Will One Touch Make Ready (OTMR) Accelerate Broadband Deployment?

October 5, 2018 — Gary Miller


On August 3rd, the FCC issued its THIRD REPORT AND ORDER and DECLARATORY RULING in the matter of “Accelerating Wireline and Wireless Broadband Deployment by Removing Barriers to Infrastructure Investment.” The REPORT AND ORDER and DECLARTORY RULING address a number of areas, but among the most dramatic is the “One Touch Make Ready” (OTMR) process. As acknowledged in the FCC’s description of the matter at hand, the FCC’s objective was to accelerate broadband deployment. The question that I’d like to explore is to what extent OTMR is likely to achieve that goal.


In order to consider their impact, we need to examine what the REPORT AND ORDER and DECLARTORY RULING say. Here’s a brief summary of the contents:

  • Define OTMR Process, Responsibilities, Applicability, and Timeline
  • Allow New Attachers to Elect to use the OTMR Process
  • Modify Timeline and Requirements for Non-OTMR Permitting and Make Ready
  • Define Rules for “Self-help” to address Non-OTMR Timeline Divergence
  • Clarify Rules for Overlash Attachments (No Pre-Approval, May Require Pre-Notification)
  • Move Toward Common Pricing for All Wireline Attachments
  • More…

Before getting to a more thorough examination of that content, I think it’s relevant to consider the background of the FCC’s actions and the recent history of related market activity.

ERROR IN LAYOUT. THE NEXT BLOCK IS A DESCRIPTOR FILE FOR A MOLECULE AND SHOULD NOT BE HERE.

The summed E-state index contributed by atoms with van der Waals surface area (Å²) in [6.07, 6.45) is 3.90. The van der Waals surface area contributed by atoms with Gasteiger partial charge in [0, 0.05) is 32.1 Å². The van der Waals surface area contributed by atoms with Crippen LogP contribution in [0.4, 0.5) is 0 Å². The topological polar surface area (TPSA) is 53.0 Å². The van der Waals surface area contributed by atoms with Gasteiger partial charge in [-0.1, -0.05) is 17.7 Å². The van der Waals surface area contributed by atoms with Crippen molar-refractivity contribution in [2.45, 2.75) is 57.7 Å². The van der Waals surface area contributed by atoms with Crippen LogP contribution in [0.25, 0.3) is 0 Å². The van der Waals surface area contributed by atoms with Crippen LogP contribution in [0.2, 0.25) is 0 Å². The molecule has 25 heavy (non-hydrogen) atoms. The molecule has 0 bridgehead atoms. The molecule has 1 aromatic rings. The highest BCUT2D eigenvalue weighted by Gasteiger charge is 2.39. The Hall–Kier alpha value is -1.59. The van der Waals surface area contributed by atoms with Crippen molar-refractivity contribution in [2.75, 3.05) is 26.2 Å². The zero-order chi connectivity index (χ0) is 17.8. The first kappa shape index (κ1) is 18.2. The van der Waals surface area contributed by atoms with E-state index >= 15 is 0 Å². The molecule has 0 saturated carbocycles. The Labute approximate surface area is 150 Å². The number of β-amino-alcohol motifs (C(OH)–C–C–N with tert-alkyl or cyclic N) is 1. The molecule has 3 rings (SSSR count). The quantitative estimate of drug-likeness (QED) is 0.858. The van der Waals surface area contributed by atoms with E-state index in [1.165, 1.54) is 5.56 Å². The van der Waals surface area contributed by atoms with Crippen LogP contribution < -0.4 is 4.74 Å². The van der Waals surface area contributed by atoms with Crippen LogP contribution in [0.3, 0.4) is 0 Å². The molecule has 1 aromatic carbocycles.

In March of 2010, the FCC released “Connecting America: The National Broadband Plan”. Chapter 6 of the plan included infrastructure recommendations such as establishing uniform and lower pole attachment rental rates; lowering make-ready costs through modification of construction standards; establishing a comprehensive timeline for every step in the infrastructure-access process; and improving the accessibility of information regarding the location and availability of poles, ducts, conduits and rights-of-way.

Also in 2010, Google announced plans to deploy high-speed internet services to homes in select metro areas.  This initiative, usually referred to as “Google Fiber”, was introduced in Kansas City and its suburbs. The next cities to see Google Fiber were Provo, UT and Austin, TX. At the peak of its enthusiasm for the venture in 2014, Google announced plans to build in 34 cities. By 2016, having deployed in a total of six metro areas, Alphabet (Google’s parent company) announced that it was “pausing” future deployments. Among the reasons for the Google Fiber “pause” were disputes and litigation involving One Touch Make Ready ordinances that were passed in support of Google Fiber deployment in Louisville, KY and Nashville, TN. Despite its rocky rollout and the associated legal challenges, Google Fiber had brought OTMR to the attention of cities and regulators.